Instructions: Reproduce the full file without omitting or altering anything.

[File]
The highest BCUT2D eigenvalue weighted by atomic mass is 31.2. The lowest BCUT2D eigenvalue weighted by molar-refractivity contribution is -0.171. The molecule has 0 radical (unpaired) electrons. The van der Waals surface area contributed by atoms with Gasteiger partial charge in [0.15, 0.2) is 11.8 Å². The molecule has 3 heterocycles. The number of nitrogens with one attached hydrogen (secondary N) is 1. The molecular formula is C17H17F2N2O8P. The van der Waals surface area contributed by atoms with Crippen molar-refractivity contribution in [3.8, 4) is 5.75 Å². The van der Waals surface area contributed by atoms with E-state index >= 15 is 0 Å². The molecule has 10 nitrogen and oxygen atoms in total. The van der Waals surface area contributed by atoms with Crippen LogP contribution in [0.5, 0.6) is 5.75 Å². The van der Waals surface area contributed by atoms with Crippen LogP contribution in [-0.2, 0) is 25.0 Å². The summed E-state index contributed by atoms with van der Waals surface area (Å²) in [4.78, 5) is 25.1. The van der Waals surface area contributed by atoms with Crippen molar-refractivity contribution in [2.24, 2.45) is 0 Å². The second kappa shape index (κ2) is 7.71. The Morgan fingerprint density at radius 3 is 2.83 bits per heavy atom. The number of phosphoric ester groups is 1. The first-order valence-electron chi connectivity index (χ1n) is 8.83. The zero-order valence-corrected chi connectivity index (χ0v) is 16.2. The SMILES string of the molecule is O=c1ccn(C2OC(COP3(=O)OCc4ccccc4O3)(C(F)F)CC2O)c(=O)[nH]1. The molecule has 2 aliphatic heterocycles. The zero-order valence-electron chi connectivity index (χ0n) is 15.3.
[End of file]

The highest BCUT2D eigenvalue weighted by atomic mass is 31.2. The lowest BCUT2D eigenvalue weighted by molar-refractivity contribution is -0.171. The molecule has 0 radical (unpaired) electrons. The van der Waals surface area contributed by atoms with Gasteiger partial charge in [0.15, 0.2) is 11.8 Å². The molecule has 3 heterocycles. The number of nitrogens with one attached hydrogen (secondary N) is 1. The molecular formula is C17H17F2N2O8P. The van der Waals surface area contributed by atoms with Crippen molar-refractivity contribution in [3.8, 4) is 5.75 Å². The van der Waals surface area contributed by atoms with E-state index >= 15 is 0 Å². The molecule has 10 nitrogen and oxygen atoms in total. The van der Waals surface area contributed by atoms with Crippen LogP contribution in [0.5, 0.6) is 5.75 Å². The van der Waals surface area contributed by atoms with Crippen LogP contribution in [-0.2, 0) is 25.0 Å². The summed E-state index contributed by atoms with van der Waals surface area (Å²) in [4.78, 5) is 25.1. The van der Waals surface area contributed by atoms with Crippen molar-refractivity contribution in [2.24, 2.45) is 0 Å². The second kappa shape index (κ2) is 7.71. The Morgan fingerprint density at radius 3 is 2.83 bits per heavy atom. The number of phosphoric ester groups is 1. The first-order valence-electron chi connectivity index (χ1n) is 8.83. The zero-order valence-corrected chi connectivity index (χ0v) is 16.2. The SMILES string of the molecule is O=c1ccn(C2OC(COP3(=O)OCc4ccccc4O3)(C(F)F)CC2O)c(=O)[nH]1. The molecule has 2 aliphatic heterocycles. The zero-order valence-electron chi connectivity index (χ0n) is 15.3.